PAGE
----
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Chewing gum while walking helps burn more calories
June 11, 2018, 11:23 am

Research has shown that chewing sugar-free gum is actually good for your teeth, because it can prevent decay and plaque formation. One study also found that munching on gum can help to alleviate stress, probably due to increased blood flow to the brain.

But other studies have concluded that a gum-chewing habit reduced individuals' appetite for healthful snacks, such as fruit, but did nothing to curb their preference for junk foods, such as chips.

Now, however, scientists at the Waseda University in Japan have turned their attention in a different direction, asking whether chewing gum while walking could in any way influence a person's physiological functions. The results from the study reveal that even the smallest daily habit could impact the body and its use of energy.

In the first study, the participants received two pellets of chewing gum of 1.5 grams and 3 kilocalories each, and they were asked to chew on them while walking for 15 minutes (after 1 hour of rest) at a normal pace.

In the second trial, which created a ‘control’ situation, the participants were asked to engage in the same actions, except that this time, they only swallowed a powder containing the same ingredients as the chewing gum pellets.

On both occasions, the researchers measured or calculated the participants' resting heart rate and mean heart rate while walking, as well as what distance they had covered and their walking cadence. They also calculated how much energy each participant had likely spent by taking into account their mean walking speed and body mass.

Interestingly, for all the participants, the mean heart rate while walking increased when they chewed gum as they walked. The same was true for the difference between their heart rate at rest versus their heart rate in movement.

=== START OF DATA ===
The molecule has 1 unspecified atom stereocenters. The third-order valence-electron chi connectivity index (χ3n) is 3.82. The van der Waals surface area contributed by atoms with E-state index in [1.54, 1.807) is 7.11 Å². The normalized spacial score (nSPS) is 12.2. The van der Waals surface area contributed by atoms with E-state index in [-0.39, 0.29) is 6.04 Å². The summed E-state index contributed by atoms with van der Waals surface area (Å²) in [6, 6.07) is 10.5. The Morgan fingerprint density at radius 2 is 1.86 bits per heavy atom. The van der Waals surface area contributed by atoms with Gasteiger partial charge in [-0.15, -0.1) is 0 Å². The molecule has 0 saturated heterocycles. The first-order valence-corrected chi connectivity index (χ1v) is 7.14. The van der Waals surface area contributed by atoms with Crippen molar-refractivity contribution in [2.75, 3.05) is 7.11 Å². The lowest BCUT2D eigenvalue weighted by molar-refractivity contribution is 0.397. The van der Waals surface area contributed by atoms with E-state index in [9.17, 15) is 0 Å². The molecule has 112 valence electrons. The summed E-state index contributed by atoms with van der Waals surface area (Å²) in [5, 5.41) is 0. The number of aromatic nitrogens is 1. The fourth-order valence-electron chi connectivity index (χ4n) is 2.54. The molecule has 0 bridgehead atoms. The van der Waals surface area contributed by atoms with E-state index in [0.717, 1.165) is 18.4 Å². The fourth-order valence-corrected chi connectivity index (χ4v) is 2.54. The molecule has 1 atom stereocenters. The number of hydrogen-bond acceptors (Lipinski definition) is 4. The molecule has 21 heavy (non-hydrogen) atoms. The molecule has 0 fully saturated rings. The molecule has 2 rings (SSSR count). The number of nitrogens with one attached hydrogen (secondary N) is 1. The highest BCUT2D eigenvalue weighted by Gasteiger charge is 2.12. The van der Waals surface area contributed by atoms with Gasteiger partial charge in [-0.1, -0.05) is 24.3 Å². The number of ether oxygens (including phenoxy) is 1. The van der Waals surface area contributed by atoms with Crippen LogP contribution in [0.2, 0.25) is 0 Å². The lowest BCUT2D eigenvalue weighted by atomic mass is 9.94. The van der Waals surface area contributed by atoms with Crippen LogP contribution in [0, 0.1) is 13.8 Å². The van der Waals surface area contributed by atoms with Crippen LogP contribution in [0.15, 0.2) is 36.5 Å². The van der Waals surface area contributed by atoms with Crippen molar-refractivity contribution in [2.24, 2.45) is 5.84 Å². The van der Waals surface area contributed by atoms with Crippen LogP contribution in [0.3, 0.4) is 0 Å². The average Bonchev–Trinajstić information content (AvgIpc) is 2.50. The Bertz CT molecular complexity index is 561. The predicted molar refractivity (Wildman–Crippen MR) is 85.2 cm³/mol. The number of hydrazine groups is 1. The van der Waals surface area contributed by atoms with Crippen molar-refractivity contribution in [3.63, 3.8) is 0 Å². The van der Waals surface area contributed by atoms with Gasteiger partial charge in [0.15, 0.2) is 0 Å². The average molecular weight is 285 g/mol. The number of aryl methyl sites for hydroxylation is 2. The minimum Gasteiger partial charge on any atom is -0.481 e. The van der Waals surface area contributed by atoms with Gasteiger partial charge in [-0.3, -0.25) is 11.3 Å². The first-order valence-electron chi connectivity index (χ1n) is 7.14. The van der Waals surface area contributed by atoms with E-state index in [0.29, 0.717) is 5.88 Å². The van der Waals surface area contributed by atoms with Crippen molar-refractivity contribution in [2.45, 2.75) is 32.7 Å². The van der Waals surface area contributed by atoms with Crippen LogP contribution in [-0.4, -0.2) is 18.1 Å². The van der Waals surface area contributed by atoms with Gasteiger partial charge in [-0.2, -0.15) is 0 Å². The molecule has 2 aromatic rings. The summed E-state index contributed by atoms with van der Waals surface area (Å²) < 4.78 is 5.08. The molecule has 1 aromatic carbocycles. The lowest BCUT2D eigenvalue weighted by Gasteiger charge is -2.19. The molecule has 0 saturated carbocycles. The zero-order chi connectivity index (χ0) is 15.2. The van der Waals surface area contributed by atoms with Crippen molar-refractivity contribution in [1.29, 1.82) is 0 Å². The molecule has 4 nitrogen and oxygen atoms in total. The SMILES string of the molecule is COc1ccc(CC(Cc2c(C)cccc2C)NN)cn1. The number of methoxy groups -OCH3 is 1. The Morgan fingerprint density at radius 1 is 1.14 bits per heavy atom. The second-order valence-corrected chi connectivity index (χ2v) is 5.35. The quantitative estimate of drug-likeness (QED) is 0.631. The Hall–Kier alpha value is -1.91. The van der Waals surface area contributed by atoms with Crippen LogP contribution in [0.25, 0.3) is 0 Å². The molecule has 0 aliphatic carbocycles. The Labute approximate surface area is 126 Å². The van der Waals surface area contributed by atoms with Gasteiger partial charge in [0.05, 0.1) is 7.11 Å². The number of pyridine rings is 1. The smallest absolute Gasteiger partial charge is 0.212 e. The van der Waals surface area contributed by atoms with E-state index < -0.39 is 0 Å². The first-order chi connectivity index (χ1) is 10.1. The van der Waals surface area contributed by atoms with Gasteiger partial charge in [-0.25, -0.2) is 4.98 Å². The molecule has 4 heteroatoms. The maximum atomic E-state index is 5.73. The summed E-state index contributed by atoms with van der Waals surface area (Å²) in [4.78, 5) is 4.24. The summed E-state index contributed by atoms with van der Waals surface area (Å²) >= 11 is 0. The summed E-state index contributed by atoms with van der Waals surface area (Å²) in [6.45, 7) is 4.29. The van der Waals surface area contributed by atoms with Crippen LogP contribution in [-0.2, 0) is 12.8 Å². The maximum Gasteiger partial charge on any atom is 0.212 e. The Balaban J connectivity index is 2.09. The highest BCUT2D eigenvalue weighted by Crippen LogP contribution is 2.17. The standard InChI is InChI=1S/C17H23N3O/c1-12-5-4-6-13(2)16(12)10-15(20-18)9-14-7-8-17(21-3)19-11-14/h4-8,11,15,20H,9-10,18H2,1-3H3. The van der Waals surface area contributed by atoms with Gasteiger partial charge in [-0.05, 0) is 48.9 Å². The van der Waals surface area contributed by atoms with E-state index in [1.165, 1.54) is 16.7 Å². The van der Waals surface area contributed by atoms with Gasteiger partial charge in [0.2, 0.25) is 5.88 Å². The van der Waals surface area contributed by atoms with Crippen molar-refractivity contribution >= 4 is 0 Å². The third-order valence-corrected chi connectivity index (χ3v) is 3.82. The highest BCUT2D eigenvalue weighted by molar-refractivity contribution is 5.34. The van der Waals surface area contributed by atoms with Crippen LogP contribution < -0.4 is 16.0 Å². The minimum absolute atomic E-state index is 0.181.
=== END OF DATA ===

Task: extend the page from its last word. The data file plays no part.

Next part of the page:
To understand whether there were any significant differences in physiological effects according to biological sex or age group, the research team conducted a set of analyses that took these factors into account. Thus, they split the participants into groups of male and female, and young (aged 18–39) or middle-aged and older (aged 40–69).

They noticed that both men and women had a higher mean heart rate while walking and a higher change in heart rate from resting to moving state, if they chewed gum at the same time.

But in the case of the male participants, the distance covered in their 15-minute walks, and their mean walking speed, increased more significantly in the gum-chewing trial. This was not seen in the case of female participants.

Also, those in the 40–69 age range showed a greater change in heart rate during the gum-chewing trial than their younger counterparts.

"Chewing gum while walking affects a number of physical and physiological functions in men and women of all ages," the researchers concluded, emphasizing that the most benefits seemed to be felt by the older male participants.

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